In my opinion, the requirements are not ‘reasonable’, and providing my passport number alone should be enough. As a result, I will not be submitting statements from a solicitor or charity at this point to support my request. I am going to operate on the assumption that the online system is not properly equipped to deal with subject access requests properly, and that the evidential standard is being confused with actual visa applications. I have contacted the UKVI directly with these concerns. Here’s what I said:

Reference: [redacted]

Hi,

I have just submitted a Data Subject Access Request under s.10 of the DPA 98 and s.94 of the DPA 2018 (which just received Royal Assent). This should further be considered in light of Article 15 of the GDPR.

As part of the evidential requirements listed on your site, I must provide:

1. A copy of my passport.
2. A ‘written confirmation of true likeness’ from a third party.
3. A letter of permission.

Firstly, I want to point out that there is no way to provide these documents online, despite the initial application being made online. I therefore request that you agree to receive items 1 and 3 electronically, rather than by post.

Secondly, I object to the requirement to provide a written confirmation of true likeness. As you will be aware, data controllers are required to undertake ‘reasonable measures’ to verify the identity of the person making the Data Subject Access Request. I submit that by providing a copy of my passport, and the passport number, that this more than satisfies the legal requirement.

Further, I submit that since the list of those who are considered appropriate to provide this written confirmation is less extensive than those who can act as a counter-signatory for a passport application in the first place, that this requirement is demonstrably disproportionate, and as such not required to respond to my request.

To summarise, please advise that:

1. You will accept items 1 and 2 from the above electronically.
2. That the written confirmation of true likeness is not required to give effect to the request under the relevant law.

Yours sincerely,

We will see what happens. Should my subject access request be denied, then it would appear that the UKVI really are requiring a disproportionately high standard to verify people for their Data Subject Access Requests, and I’ll need to revisit it at that point. Stay tuned.

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Issues with Article 17 (‘Right to be Forgotten’) of the GDPR

With the GDPR’s deadline now almost upon us, one of the most talked about provisions has been the ‘Right to Erasure’ contained within Article 17.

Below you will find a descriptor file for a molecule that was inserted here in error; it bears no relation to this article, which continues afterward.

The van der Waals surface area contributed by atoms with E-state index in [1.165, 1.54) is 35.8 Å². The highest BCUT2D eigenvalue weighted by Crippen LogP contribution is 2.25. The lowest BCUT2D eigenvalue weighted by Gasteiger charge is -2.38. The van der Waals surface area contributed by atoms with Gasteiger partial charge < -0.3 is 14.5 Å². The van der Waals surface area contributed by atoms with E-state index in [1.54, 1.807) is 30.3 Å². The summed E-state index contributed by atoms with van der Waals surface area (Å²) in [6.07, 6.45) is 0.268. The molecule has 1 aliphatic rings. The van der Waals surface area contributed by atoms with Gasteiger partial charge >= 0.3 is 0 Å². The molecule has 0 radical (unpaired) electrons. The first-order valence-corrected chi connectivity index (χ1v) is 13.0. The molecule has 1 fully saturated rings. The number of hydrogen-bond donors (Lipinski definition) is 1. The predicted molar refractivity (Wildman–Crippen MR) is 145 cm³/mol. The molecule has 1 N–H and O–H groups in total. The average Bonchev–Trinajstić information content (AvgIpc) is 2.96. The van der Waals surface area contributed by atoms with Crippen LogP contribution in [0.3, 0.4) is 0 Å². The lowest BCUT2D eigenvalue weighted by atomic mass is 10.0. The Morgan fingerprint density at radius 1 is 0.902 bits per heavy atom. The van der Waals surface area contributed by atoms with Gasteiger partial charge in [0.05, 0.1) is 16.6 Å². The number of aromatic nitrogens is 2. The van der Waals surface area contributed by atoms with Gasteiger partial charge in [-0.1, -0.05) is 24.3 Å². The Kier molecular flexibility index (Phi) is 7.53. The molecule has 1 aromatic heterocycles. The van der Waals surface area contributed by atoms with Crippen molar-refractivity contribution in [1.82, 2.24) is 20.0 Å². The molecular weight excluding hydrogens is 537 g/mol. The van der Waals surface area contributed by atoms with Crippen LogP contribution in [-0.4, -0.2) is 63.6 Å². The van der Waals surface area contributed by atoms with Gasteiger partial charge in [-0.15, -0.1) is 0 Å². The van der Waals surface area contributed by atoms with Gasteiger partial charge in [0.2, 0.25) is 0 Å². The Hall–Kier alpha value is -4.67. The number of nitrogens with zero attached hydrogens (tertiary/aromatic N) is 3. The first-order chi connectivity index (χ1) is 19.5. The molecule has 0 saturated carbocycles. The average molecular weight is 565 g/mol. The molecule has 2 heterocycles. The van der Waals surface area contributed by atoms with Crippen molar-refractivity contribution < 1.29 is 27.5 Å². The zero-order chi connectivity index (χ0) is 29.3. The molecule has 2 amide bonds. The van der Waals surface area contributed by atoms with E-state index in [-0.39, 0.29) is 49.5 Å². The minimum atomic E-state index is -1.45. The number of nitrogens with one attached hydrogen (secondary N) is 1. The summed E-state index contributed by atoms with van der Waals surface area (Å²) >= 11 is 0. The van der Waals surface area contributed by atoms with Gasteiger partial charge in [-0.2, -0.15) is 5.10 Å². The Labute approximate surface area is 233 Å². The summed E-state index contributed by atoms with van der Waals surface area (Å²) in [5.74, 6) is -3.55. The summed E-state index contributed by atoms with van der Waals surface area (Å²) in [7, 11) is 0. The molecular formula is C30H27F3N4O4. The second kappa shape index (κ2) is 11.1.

Significantly expanding the ‘Right to be Forgotten’ doctrine established in the Google Spain case, Article 17 allows data subjects (i.e. you and I) to submit takedown requests to any organisation that collects and controls information on them.

There are a number of grounds under which people may seek to have data deleted, which cover a broad variety of circumstances. These include situations where the data is no longer necessary for the reasons it was collected; where it was unlawfully processed; where the subject withdraws their consent; as well as some others. The right is not unlimited, with exceptions where the collection and processing of the data is necessary in the exercise of the right to freedom of expression; where there is a specific legal obligation to retain the information; for reasons of public interest; etc.

Issues with Article 17

Despite some initial reservations, the GDPR (and Article 17 in particular) has generally been lauded as a victory for European citizens, who will gain far more control over what information companies hold on them than they ever previously have had. This is especially true given the arguably extra-territorial applicability, where any organisation that handles European data will be expected to comply.

However, there are a few specific issues arising from the construction of Article 17 that bear some further scrutiny. Rather than analyse the philosophical criticisms of the Right to Erasure, below I briefly look at some of the practical considerations that will need to be taken by data controllers when they receive such a Request for Erasure:

  1. Verification.
  2. Abuse, and a lack of formal requirements for removal requests.
  3. Article 85: Freedom of expression.

Verification of the Data Subject

Before giving effect to an Article 17 request, the controller must use all ‘reasonable measures’ to identify the identity of the requesting party. It is perhaps obvious that an organisation should not be deleting the accounts or other data of somebody without checking first to make sure that the person making that request is authorised to do so. However, this leaves open a number of questions about what this kind of verification will look like. In other words, what steps will be considered ‘reasonable’ under the terms of the law? Will courts begin to see arguments over online platforms account recovery procedures as a result of a denial of access to the fundamental right of privacy via the GDPR? What metrics will a data subject be able/expected to provide in order to discover their associated data? i.e. while it might be easy to request information relating to your e-mail address, what about other identifiers such as IP addresses, or names? These are questions that do not have clear answers, and will inevitably lead to an uneven application of the law, dependent on the situation.